Unless the person in front of you is naked or wearing a particularly outrageous outfit, you look at the face first. In this respect, the smile says it all. Not all animals can smile, but humans do it beautifully. Without a single accompanying word a smile can say: ‘Welcome, come on in,” “Keep going, you’re doing OK,” or, probably the most valuable of all, “This is fun. I’m enjoying this and enjoying doing this with you.”
If a coach is only going through the motions; if he’s working at a level, either higher or lower, that makes him uncomfortable; if he is bored; then the smile will be missing or at best forced and empty, and the student will be quick to see and feel this. As a result, the student will lose out on the wonderfully positive power of knowing the coach is willingly and happily along for the journey.
The Three Ss
This is a major part of what I call "keeping it sunny." Being sunny is a key requirement for coaches, because coaching is all about human interaction. All the technical knowledge in the world is virtually useless without the human skills to connect with and relate to the student in a positive manner.
"Keeping it safe" has to be the first priority in any sporting situation, but keeping it sunny should be intertwined around safety. The two form the prerequisites for successful coaching. Think of the teachers or coaches we remember best. It is not necessarily the most brilliant ones, but the ones whom we trusted and who took real pleasure in teaching us; the ones who made a special connection; the ones who smiled and kept it sunny and positive despite the usual array of pressures and difficulties. These are the teachers we remember best. I believe coaches can be better taught how to be sunny.
There is a third S word that I connect to safe and sunny, and it is simplicity. "Keeping it simple" is the holy grail of coaching, and simplicity is the most powerful word in training. It will accelerate progress with all levels of riders and in all activities. Therefore, I am always trying to refine and reduce and simplify, no matter if it is tack, a training exercise or a sentence. This is the origin of both my Micklem bridle and my “Constants and Variables for all exercises.” (See my book: The Complete Horse Riding Manual published by DK.)
Greater simplicity equals easier for horse and rider to understand, fewer diversions and dead ends, less wasted time, and, therefore, an open door to greater progress. It’s particularly effective for competition riders, as research has shown that most of us have a cognitive brain function of only 3-30 percent of the normal level when under pressure.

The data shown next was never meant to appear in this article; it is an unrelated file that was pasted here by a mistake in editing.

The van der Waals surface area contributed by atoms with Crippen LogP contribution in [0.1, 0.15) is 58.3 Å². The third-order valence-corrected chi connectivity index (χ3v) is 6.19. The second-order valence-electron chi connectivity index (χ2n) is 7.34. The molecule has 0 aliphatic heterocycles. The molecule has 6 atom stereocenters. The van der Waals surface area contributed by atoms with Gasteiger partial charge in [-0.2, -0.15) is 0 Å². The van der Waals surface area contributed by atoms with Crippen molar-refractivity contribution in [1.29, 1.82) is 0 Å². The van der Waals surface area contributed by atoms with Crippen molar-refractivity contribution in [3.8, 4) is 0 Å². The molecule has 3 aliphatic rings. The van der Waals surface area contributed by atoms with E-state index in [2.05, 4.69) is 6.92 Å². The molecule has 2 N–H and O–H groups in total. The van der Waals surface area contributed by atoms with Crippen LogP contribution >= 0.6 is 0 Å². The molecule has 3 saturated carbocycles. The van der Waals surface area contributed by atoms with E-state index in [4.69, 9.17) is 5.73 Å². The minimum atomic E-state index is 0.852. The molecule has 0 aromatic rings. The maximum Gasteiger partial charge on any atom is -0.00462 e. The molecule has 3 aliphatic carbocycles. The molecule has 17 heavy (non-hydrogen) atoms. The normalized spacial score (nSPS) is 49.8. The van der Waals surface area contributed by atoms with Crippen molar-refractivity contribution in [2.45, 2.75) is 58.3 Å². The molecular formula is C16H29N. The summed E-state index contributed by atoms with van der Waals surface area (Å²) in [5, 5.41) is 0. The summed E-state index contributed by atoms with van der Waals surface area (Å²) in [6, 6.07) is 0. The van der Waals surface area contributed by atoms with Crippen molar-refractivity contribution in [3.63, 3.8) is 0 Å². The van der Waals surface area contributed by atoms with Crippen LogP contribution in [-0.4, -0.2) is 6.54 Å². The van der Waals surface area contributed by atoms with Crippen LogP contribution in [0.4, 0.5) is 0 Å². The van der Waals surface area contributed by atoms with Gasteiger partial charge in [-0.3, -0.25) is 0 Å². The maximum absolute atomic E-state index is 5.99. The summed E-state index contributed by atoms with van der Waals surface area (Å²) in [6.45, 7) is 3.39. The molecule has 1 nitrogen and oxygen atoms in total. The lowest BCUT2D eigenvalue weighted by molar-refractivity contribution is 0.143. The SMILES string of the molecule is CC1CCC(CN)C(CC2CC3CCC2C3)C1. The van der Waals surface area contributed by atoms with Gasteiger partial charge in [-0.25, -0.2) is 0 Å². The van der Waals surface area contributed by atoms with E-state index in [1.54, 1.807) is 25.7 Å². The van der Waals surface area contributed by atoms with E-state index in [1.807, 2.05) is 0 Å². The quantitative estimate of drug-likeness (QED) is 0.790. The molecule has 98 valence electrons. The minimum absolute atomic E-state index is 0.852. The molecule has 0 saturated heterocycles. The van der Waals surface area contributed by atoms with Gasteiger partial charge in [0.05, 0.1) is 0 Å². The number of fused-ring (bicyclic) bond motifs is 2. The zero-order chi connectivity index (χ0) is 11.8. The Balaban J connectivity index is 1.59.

This is why at worst we become mentally and physically frozen when under pressure, or at best we just make dumb mistakes. We have all done it.
However, keeping things simple helps us do the right thing even if we are under competition pressures in a jump-off against the clock or going cross-country. As a result, we are safer. This is the big payoff we cannot ignore, and this is why we need to challenge all the complicated and often contradictory methods of riding on offer today.
This is also why this quote is always with me: “We ascribe beauty to that which is simple; which has no superfluous parts; which exactly answers its end; which stands related to all things; which is the mean of many extremes.” Ralph Waldo Emerson.
And this is why the achievement of greater simplicity creates what I call Carl Lewis or Sebastion Coe moments: improvements in efficiency that produce beautiful results both in action and on the scoreboard. Carl Lewis was a multi gold medalist in the 1980s and 90s as a sprinter and long jumper (19 in Olympics and World Championships!), and Sebastian Coe was a double Olympic gold medalist at 1,500 meters in the 1980s. They were both beautiful runners with every movement in harmony and nothing out of place.
In equestrian sports these qualities are epitomized by those such as Great Britain’s Carl Hester, the new European gold medalist in dressage; veteran show jumper Michel Robert of France; and Great Britain’s eventing superstar William Fox-Pitt. These elite riders keep things beautifully simple, classically simple. In the main all use plain snaffles and no martingales or gadgets for both schooling and competition. (Of course, according to international rules, Hester has to use a double bridle for advanced dressage.) All have beautifully balanced and soft positions, and all strive to do less rather than more as they ride and avoid confrontation or force. As a result of this simplicity their horses are happy athletes, consistently at ease, and they are winners.
For these reasons these riders often receive the “genius” label, suggesting that others can never copy or match them. But the reverse is true. They are the greatest role models for their sport because of the simplicity of their riding and training. They do not rely on tricks, complicated methods, strength, or anything that is unrepeatable. Trying to copy and reproduce the skills of an unorthodox rider will always be more difficult. The key point is that these great riders, and also great coaches, make outwardly complex things simple. The fact that it is possible to do this is hugely motivating to those who want to do things well.
You Can’t Go Wrong With The Three S Words